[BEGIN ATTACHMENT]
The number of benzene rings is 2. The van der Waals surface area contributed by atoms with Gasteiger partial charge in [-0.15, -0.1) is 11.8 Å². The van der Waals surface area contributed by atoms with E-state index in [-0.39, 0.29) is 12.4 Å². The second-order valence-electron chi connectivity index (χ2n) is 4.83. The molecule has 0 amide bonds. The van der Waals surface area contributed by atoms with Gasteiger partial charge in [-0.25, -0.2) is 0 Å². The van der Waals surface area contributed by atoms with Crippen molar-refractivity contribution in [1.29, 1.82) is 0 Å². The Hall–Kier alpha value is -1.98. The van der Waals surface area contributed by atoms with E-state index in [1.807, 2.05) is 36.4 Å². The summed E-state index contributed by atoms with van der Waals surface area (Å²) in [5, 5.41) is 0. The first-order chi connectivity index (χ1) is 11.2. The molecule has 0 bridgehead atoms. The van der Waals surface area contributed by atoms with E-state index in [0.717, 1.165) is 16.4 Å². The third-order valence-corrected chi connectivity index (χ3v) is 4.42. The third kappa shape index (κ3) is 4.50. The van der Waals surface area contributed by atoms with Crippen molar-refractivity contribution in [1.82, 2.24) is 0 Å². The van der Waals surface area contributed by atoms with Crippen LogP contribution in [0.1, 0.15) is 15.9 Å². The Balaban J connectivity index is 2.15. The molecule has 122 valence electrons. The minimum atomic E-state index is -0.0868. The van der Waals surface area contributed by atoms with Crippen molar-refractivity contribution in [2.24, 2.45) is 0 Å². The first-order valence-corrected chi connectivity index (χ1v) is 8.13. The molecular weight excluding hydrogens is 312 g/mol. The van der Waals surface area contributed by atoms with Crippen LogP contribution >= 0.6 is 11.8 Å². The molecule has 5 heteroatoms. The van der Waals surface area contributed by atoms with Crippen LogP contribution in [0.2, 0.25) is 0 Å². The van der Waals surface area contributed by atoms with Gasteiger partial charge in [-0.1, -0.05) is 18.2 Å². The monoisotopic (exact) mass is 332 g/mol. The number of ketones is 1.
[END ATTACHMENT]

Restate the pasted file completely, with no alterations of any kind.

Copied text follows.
The number of benzene rings is 2. The van der Waals surface area contributed by atoms with Gasteiger partial charge in [-0.15, -0.1) is 11.8 Å². The van der Waals surface area contributed by atoms with E-state index in [-0.39, 0.29) is 12.4 Å². The second-order valence-electron chi connectivity index (χ2n) is 4.83. The molecule has 0 amide bonds. The van der Waals surface area contributed by atoms with Gasteiger partial charge in [-0.25, -0.2) is 0 Å². The van der Waals surface area contributed by atoms with Crippen molar-refractivity contribution in [1.29, 1.82) is 0 Å². The Hall–Kier alpha value is -1.98. The van der Waals surface area contributed by atoms with E-state index in [1.807, 2.05) is 36.4 Å². The summed E-state index contributed by atoms with van der Waals surface area (Å²) in [5, 5.41) is 0. The first-order chi connectivity index (χ1) is 11.2. The molecule has 0 bridgehead atoms. The van der Waals surface area contributed by atoms with E-state index in [0.717, 1.165) is 16.4 Å². The third-order valence-corrected chi connectivity index (χ3v) is 4.42. The third kappa shape index (κ3) is 4.50. The van der Waals surface area contributed by atoms with Crippen molar-refractivity contribution in [1.82, 2.24) is 0 Å². The van der Waals surface area contributed by atoms with Crippen LogP contribution in [0.1, 0.15) is 15.9 Å². The Balaban J connectivity index is 2.15. The molecule has 122 valence electrons. The minimum atomic E-state index is -0.0868. The van der Waals surface area contributed by atoms with Crippen molar-refractivity contribution in [2.24, 2.45) is 0 Å². The first-order valence-corrected chi connectivity index (χ1v) is 8.13. The molecular weight excluding hydrogens is 312 g/mol. The van der Waals surface area contributed by atoms with Crippen LogP contribution >= 0.6 is 11.8 Å². The molecule has 5 heteroatoms. The van der Waals surface area contributed by atoms with Crippen LogP contribution in [0.2, 0.25) is 0 Å². The van der Waals surface area contributed by atoms with Gasteiger partial charge in [-0.1, -0.05) is 18.2 Å². The monoisotopic (exact) mass is 332 g/mol. The number of ketones is 1.